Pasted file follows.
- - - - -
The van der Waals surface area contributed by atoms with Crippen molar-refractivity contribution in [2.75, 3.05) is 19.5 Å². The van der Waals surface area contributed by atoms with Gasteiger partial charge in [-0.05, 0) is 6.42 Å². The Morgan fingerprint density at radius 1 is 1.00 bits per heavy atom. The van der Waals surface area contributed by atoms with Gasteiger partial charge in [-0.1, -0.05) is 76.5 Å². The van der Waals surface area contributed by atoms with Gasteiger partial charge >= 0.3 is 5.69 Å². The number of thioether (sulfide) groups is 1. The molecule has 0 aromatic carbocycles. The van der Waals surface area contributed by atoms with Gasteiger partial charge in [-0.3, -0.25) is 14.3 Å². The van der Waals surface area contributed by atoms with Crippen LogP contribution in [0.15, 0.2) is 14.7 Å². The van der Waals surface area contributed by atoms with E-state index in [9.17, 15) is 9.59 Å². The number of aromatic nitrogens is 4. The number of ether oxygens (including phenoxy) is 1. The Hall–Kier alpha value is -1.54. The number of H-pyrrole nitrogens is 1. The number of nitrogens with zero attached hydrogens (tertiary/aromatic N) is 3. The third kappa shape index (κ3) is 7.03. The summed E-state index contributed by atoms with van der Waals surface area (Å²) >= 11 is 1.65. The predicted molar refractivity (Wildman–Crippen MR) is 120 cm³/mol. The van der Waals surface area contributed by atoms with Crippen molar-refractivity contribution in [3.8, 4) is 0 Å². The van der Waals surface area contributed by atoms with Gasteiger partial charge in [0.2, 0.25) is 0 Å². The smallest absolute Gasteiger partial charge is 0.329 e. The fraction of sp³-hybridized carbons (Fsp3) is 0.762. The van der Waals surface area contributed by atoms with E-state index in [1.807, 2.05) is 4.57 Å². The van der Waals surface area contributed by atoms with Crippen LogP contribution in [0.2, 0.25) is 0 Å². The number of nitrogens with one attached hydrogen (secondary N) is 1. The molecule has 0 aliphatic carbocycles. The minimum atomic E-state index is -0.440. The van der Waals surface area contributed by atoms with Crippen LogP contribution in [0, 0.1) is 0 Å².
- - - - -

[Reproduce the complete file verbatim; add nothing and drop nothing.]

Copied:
The van der Waals surface area contributed by atoms with Crippen molar-refractivity contribution in [2.75, 3.05) is 19.5 Å². The van der Waals surface area contributed by atoms with Gasteiger partial charge in [-0.05, 0) is 6.42 Å². The Morgan fingerprint density at radius 1 is 1.00 bits per heavy atom. The van der Waals surface area contributed by atoms with Gasteiger partial charge in [-0.1, -0.05) is 76.5 Å². The van der Waals surface area contributed by atoms with Gasteiger partial charge >= 0.3 is 5.69 Å². The number of thioether (sulfide) groups is 1. The molecule has 0 aromatic carbocycles. The van der Waals surface area contributed by atoms with Gasteiger partial charge in [-0.3, -0.25) is 14.3 Å². The van der Waals surface area contributed by atoms with Crippen LogP contribution in [0.15, 0.2) is 14.7 Å². The van der Waals surface area contributed by atoms with E-state index in [9.17, 15) is 9.59 Å². The number of aromatic nitrogens is 4. The number of ether oxygens (including phenoxy) is 1. The Hall–Kier alpha value is -1.54. The number of H-pyrrole nitrogens is 1. The number of nitrogens with zero attached hydrogens (tertiary/aromatic N) is 3. The third kappa shape index (κ3) is 7.03. The summed E-state index contributed by atoms with van der Waals surface area (Å²) >= 11 is 1.65. The predicted molar refractivity (Wildman–Crippen MR) is 120 cm³/mol. The van der Waals surface area contributed by atoms with Crippen molar-refractivity contribution in [3.8, 4) is 0 Å². The van der Waals surface area contributed by atoms with Gasteiger partial charge in [0.2, 0.25) is 0 Å². The smallest absolute Gasteiger partial charge is 0.329 e. The fraction of sp³-hybridized carbons (Fsp3) is 0.762. The van der Waals surface area contributed by atoms with E-state index in [1.807, 2.05) is 4.57 Å². The van der Waals surface area contributed by atoms with Crippen LogP contribution in [0.2, 0.25) is 0 Å². The number of nitrogens with one attached hydrogen (secondary N) is 1. The molecule has 0 aliphatic carbocycles. The minimum atomic E-state index is -0.440. The van der Waals surface area contributed by atoms with Crippen LogP contribution in [0, 0.1) is 0 Å².